Going concern

A firm is seen as a 'going concern' if its auditors believe it will stay in business for the 'foreseeable future'.

A firm is seen as a 'going concern' if its auditors believe it will stay in business for the 'foreseeable future' (as a rule of thumb, this is at least 12 months after its balance-sheet date). This is important because if you remove that assumption, certain standard balance-sheet classifications make no sense.

For example, you can't have assets listed as 'fixed' (longterm) or liabilities classified as 'falling due after more than one year' if the firm is about to go bust. Where going concern is in doubt, accounts may be prepared on a 'break-up' basis.This means assets and liabilities in the balance sheet are reclassified as short term and written down to their 'fire sale' values on the assumption that the business will soon cease.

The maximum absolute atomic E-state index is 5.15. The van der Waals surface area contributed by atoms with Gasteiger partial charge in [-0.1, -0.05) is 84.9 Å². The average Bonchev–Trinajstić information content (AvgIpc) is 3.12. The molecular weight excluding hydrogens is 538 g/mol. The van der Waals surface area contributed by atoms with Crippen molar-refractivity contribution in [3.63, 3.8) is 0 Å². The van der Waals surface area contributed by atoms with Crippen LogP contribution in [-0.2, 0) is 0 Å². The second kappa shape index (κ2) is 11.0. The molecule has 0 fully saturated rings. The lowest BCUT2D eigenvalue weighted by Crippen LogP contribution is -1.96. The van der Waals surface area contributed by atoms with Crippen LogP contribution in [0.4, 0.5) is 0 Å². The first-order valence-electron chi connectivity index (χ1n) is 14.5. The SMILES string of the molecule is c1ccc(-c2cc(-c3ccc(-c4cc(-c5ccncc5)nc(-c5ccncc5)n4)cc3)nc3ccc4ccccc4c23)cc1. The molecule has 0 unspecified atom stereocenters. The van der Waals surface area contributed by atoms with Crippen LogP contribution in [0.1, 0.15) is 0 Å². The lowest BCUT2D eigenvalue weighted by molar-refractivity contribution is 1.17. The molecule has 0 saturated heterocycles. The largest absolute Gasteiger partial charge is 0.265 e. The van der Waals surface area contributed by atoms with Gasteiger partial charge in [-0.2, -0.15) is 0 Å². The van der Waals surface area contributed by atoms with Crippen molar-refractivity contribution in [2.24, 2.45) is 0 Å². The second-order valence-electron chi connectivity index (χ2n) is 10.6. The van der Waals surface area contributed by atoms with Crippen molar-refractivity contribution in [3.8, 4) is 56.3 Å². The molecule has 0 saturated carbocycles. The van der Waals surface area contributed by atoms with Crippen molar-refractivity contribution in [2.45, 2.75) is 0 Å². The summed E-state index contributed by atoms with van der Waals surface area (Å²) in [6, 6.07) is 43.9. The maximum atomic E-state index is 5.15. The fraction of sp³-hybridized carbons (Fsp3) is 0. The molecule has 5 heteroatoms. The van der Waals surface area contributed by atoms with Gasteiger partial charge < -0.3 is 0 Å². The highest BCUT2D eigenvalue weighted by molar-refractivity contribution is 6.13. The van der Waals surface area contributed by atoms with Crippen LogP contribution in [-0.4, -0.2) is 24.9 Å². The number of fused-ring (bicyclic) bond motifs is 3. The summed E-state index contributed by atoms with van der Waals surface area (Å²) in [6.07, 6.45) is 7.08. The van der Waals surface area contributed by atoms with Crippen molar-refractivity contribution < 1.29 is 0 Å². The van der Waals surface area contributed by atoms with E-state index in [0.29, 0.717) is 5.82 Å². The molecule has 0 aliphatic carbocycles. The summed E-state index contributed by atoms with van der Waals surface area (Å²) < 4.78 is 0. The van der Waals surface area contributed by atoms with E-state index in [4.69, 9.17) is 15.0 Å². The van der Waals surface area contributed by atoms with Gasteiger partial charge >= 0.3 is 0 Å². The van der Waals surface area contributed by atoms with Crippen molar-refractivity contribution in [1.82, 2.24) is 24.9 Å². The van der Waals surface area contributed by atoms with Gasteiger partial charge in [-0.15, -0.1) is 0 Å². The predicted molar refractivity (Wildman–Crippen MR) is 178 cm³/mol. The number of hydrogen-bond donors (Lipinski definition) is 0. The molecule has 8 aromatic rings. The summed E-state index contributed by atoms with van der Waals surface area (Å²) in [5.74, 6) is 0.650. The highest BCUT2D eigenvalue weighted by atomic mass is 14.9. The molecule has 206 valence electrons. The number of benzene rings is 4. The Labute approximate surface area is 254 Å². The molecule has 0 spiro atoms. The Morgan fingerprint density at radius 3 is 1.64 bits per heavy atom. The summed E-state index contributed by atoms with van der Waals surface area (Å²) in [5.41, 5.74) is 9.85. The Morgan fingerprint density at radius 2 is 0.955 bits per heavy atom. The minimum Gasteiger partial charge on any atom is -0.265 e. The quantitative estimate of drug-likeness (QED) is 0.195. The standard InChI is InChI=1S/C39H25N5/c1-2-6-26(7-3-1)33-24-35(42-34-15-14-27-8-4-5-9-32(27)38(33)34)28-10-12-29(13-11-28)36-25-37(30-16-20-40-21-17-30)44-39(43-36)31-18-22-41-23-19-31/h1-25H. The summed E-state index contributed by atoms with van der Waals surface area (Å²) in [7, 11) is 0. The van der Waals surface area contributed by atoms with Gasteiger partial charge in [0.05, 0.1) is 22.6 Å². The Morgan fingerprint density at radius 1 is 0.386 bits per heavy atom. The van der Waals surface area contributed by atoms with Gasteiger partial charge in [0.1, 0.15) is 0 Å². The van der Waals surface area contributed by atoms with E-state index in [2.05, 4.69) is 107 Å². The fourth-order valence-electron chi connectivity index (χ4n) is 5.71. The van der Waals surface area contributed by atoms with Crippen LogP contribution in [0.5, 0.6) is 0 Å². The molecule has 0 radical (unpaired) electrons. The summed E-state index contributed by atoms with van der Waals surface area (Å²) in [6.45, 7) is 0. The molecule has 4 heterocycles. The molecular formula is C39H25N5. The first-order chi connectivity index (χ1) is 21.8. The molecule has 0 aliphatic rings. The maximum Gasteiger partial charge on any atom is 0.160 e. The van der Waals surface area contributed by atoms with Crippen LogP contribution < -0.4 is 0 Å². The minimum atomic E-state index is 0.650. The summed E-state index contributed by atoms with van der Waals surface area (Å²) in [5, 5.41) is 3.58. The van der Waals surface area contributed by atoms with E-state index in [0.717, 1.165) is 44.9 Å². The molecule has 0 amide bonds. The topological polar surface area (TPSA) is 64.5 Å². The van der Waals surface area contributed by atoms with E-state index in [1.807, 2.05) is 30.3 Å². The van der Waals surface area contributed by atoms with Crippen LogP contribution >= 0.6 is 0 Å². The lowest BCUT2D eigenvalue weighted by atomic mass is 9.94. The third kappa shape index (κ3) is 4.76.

Most Popular

The times may be changing, but don’t change how you invest
Small cap stocks

The times may be changing, but don’t change how you invest

We are living in strange times. But the basics of investing remain the same: buy fairly-priced stocks that can provide an income. And there are few be…
13 Sep 2021
Two shipping funds to buy for steady income
Investment trusts

Two shipping funds to buy for steady income

Returns from owning ships are volatile, but these two investment trusts are trying to make the sector less risky.
7 Sep 2021
How to stop recurring subscriptions becoming a drain on your money
Personal finance

How to stop recurring subscriptions becoming a drain on your money

Tracking and pruning subscriptions isn’t as easy as it sounds. Here's how to take charge.
14 Sep 2021